Rushing to the Resurrection? Not So Fast.
Why we need to understand Good Friday before we celebrate Resurrection Sunday.
I was not at my grandmother’s funeral. She died young, before I was born. But I have never forgotten a conversation my mother and father had about words spoken at my grandmother’s burial service. In the solemn, sacred moments that followed the service, a Christian man and church elder, intending to strike an encouraging tone, said “We are standing on resurrection ground.” I recall my mom and dad having a spirited conversation about his words. For my father, they brought encouragement. For my mom, on the other hand, the words struck her as insensitive. Steeped in the feeling of utter loss at her mother’s gravesite, she needed space to grieve; not an injunction to rejoice.
Both my parents were and have been people of strong faith. In so many ways, it was their embodiment of faith that drew me to Christ. But I always found it curious that this statement about the Resurrection could stir such strong and opposite feelings among two individuals so anchored in their Christian faith. It made me think about how we as Christians view Easter.
In many strands of the Christian faith, the liturgical observance of Easter is practiced weeks before Easter weekend actually arrives. For other church traditions, Easter weekend is, in many ways, what Easter is. Holy week might be acknowledged, Good Friday might occupy some nook of the theological imagination, but the bulk of the focus tends to be placed on Resurrection Sunday.
Now don’t get me wrong. Resurrection Sunday is and should be the center around which the Christian faith orbits. “If there is no resurrection,” writes Paul, “we of all people should be pitied.” But I wonder if some of us place disproportionate focus on Resurrection Sunday and observe Good Friday only vaguely, causing us to miss the greater profundity and power of what actually happened on that Sunday?
Christianity’s Thorough Acknowledgement of Death and Life
I am convinced that one of the most beautiful aspects of the Christian faith is that it provides the most thorough acknowledgement and description of death and life. In his letter to the church in Corinth, Paul writes that “the last enemy to be destroyed is death.” The whole of Scripture is filled with stories of humanity having to endure loss of life.
Death is complex, we know, but one thing is sure: Losing a loved one is excruciatingly painful. If there were any confusion as to how the Christian God views death, we find some clarity in how Jesus responds to the premature death of his friend Lazarus in John 11. He weeps. Pathos fills the page of John’s Gospel as one reads his telling of Lazarus’ death. In his book The Cross of Christ, the late John Stott points out that Jesus was not only sad; he was angry. Something often missed in translations of this story is “The violent ‘snorting’ of indignation that Jesus experienced in his confrontation with death at the graveside of Lazarus. Death was a foreign body. Jesus resisted it; he could not come to terms with it.” There is much to glean from Jesus’ response to the death of Lazarus, but one point that should not be lost is the utterly human response of horror in the face of death.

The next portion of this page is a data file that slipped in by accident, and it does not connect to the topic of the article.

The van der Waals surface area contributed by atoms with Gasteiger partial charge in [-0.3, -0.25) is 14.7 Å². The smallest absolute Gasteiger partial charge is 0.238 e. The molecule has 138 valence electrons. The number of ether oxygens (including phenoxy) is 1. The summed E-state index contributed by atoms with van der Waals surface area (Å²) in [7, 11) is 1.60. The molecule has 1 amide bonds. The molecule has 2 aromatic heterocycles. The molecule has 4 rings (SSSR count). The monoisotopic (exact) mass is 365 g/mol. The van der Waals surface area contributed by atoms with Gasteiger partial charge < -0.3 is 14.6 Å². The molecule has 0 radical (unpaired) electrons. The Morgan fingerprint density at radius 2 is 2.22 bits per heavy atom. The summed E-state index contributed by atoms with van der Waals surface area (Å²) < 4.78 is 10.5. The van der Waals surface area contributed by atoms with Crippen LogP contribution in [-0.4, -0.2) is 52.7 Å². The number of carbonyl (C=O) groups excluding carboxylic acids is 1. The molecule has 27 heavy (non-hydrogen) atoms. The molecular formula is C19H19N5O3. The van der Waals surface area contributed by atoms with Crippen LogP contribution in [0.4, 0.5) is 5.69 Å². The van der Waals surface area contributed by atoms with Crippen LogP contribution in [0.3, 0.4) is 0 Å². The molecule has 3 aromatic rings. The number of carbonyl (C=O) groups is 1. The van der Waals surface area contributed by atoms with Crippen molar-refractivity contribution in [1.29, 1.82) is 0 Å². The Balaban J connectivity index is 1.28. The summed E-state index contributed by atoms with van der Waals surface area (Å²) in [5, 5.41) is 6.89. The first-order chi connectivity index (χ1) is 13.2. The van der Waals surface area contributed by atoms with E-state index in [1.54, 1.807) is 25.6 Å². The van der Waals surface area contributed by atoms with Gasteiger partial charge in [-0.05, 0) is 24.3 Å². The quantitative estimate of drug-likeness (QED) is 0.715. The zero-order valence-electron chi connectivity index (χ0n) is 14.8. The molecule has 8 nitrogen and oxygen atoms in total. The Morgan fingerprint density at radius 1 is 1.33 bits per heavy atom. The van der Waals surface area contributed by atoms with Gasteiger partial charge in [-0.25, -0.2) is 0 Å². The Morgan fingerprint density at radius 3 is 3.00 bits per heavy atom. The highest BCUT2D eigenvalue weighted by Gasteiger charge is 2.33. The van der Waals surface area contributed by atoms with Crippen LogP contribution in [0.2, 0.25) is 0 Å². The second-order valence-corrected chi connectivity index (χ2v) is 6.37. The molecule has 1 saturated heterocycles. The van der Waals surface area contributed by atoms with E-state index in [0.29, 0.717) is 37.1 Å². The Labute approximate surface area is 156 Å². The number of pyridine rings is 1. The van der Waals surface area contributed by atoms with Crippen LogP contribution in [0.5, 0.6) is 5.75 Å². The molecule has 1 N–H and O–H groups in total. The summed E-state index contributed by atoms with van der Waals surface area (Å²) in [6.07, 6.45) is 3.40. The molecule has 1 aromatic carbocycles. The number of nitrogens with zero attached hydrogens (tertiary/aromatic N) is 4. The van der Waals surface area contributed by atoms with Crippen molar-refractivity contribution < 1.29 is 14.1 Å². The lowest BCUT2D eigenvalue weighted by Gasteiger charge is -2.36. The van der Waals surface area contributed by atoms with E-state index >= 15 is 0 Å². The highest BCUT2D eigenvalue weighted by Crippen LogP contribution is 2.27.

When we shift our focus to how death is experienced and understood in Christ’s crucifixion and death, we see death in a different light. Death as we know it is always shocking, but the death of a Messiah in first century Palestine? There was simply no category for this. Philip Yancey writes:
“By the time Jesus was nailed to wooden crossbeams, everyone had lost hope and fallen away. Scholars report that first-century Jews had no concept of a suffering Messiah. As for the Twelve, no matter how often or how plainly Jesus warned them of his impending death, it never sank in. No one could imagine a Messiah dying.”
No one could imagine a Messiah dying. There is an incredible richness to all of what was happening on the cross that horrible yet wonderful day. But a truth we ought never to forget is that the suffering and death of the Lord Jesus Christ tells us that the Christian God knows what suffering is like. He has experienced pain and loss.
A truth we ought never to forget is that the suffering and death of the Lord Jesus Christ tells us that the Christian God knows what suffering is like. He has experienced pain and loss.
I think it was this feeling of complete loss and pain that gave my mom mixed feelings about the words spoken at my grandmother’s gravesite. The reminder of “resurrection ground” was not false, it was just untimely.
As we look forward to Easter, I believe there is a lesson to be learned here. For those of us who rush to the Resurrection, perhaps it would give our theological imaginations a type of mouthwash cleanse to meditate on what Good Friday means—to think and feel the weight of Easter Saturday—before we celebrate Resurrection Sunday.
But What If My Life Is More Like Good Friday Than Resurrection Sunday?